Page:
Power through! And good luck to us all...
  • Nexus_6 27 Jan 2021 11:01:40 6,073 posts
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    I have not done much of the teaching so far - it's been the other half as she works 3 days.
    It seems to be an exercise in frustration for the parents. Maybe we care too much and want to see them do well and don't have the patience for them actually learning so much as getting the task done correctly.

    It's a difficult habit to break when as adults we need to get things right first time, generally.

    Our boy is doing really well but he is struggling with not seeing his friends and not having as much of a structured day. (the work lasts til early afternoon at most then he is free to play) He winds his mum up something rotten by not concentrating or deliberately getting something wrong.

    We usually do lego together, and he will often ask for help, get bits wrong and i get frustrated and it turns in to a less pleasurable activity. Yesterday I had to leave him to do a set on his own as I had a meeting. He battered through it and had most of it done within the hour and thoroughly enjoyed it. If there was a way to step back from the numbers and letters teaching and let him figure it out that might be more productive in the long run for us all.

    There is no worse feeling that at the end of a difficult day looking back and feeling like a total shit for shouting at a boy for not writing his words correctly in his jotter.
  • monkman76 30 Jan 2021 09:00:33 18,744 posts
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    https://www.thedailymash.co.uk/news/celebrity/a-diary-of-kate-middletons-exhausting-parenting-during-lockdown-20210129204774
  • hedben2013 1 Feb 2021 15:16:28 2,102 posts
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    This afternoon my 5 year old's showing signs that she's just about had it with home schooling. The usual threats and bribes aren't working and I almost lost my rag with her just now (I find it especially hard when she's been fine for a couple of hours while I was free, and then decides to kick off and spill beads everywhere right when I'm having my only / most important Zoom call of the afternoon).

    I banished her to her room with a screen that she's already been on *far* too much today, and I'm headed up there now with sweets to make peace
  • Dougs 1 Feb 2021 16:16:04 99,664 posts
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    It's really hard. My 8 year old has those days where I know we're not going to win and she's checked out. I got about an hour out of her today. Even the 10 year old spent most of last Thursday in bed, just shattered. He's usually pretty good at just getting on, so knew he wasn't right.
  • mothercruncher 1 Feb 2021 16:25:15 19,337 posts
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    Mmm, bad day today. Started with the teacher on a terrible connection, difficult to understand the gist of what also turned out to be fussy English and Maths work. Neither of us were in the mood today anyway, bah.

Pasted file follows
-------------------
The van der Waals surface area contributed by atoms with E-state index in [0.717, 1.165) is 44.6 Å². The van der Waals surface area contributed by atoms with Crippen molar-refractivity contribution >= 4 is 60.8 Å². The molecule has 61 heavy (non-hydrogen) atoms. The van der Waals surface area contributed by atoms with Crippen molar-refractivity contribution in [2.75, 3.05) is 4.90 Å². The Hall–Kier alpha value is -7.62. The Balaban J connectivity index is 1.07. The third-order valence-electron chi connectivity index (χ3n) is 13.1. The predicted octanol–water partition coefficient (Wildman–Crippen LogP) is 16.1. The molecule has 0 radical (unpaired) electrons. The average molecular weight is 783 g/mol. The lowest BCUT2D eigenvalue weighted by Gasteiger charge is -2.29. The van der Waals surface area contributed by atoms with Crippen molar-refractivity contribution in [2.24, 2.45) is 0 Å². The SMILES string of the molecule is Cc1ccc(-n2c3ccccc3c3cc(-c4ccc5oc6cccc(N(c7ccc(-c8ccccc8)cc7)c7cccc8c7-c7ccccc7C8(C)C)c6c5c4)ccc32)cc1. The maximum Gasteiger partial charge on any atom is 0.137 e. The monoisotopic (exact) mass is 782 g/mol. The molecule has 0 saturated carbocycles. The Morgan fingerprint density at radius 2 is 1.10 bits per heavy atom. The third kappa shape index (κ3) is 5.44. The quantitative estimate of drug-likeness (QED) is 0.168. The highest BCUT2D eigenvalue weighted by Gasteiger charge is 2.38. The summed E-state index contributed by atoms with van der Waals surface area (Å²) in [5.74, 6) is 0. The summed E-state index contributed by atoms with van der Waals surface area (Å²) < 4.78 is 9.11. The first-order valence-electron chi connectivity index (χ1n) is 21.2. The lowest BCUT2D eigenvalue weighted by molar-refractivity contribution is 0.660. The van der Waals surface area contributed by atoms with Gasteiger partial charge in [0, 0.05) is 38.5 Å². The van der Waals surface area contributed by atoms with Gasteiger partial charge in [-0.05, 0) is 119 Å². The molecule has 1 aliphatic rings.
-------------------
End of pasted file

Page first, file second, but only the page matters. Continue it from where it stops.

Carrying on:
Try again tomorrow I guess.
  • QuickWithKnives 1 Feb 2021 18:57:11 127 posts
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    Actually a good day here. They’re not usually too bad, but last week things did seem to be getting to us all a bit.

    The eight year old’s home school day is supposed to be 0845 - 1530, including two Zoom lessons and the rest of the time filled in by me, but last week there wasn’t a day when she finished before 1630.

    I know for a fact that many of the other families at “our” school are putting in nowhere near that amount of time. I also know that people are STILL meeting up for secret get-togethers and so on.

    It got a little depressing.

    But today, she was done by 1540, and has been able to enjoy dinner and her two hour Zoom dance class without anything hanging over her.

    We’ll see what tomorrow brings!

    Good luck to us all.
  • bzzct 1 Feb 2021 19:47:54 2,402 posts
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    QuickWithKnives wrote:
    The eight year old’s home school day is supposed to be 0845 - 1530, including two Zoom lessons and the rest of the time filled in by me, but last week there wasn’t a day when she finished before 1630.
    Really?! Our primary is mercifully setting nowhere near that much, mainly because it would be pointless - parents are working.
  • QuickWithKnives 1 Feb 2021 19:52:02 127 posts
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    @bzzct Since Lockdown 1 we’ve been very aware that she seems to be expected to do much more work than most people are reporting.

    Mrs. Quick and I are both very passionate about education, so we insist the little un does as much as possible of what’s been set.

    We know most folk aren’t going to anywhere near that much effort.
  • Dougs 1 Feb 2021 21:59:53 99,664 posts
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    The guidelines are 3 hours for key stage 1 and 4 hours for Key stage 2. Eldest in KS2 probably gets close to that but the youngest manages about 2 at most. If we get maths and English done, I'm quite happy.
  • Drakesmoke 2 Feb 2021 19:46:14 834 posts
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    Long rant incoming and don't expect any sympathy or replies but basically, this is an example of it all making me feel like a shitty person.

    So this week school, who are basically sending homework and not doing any video teaching or anything, have cut down to English, Maths, and a task related to children's mental health week.

    Therefore there is less work this week than ever, as the third task is a bit of nothing really. Get outdoors (dog walk for us) yesterday, write a note to thank somebody that helps your state of mind today.

    Maths done in about twenty five minutes flat today, it was literally a page of sums involving decimal points. Daughter (9) then does her reading (school encourage it but we mandate it during these times) and is basically free for hours.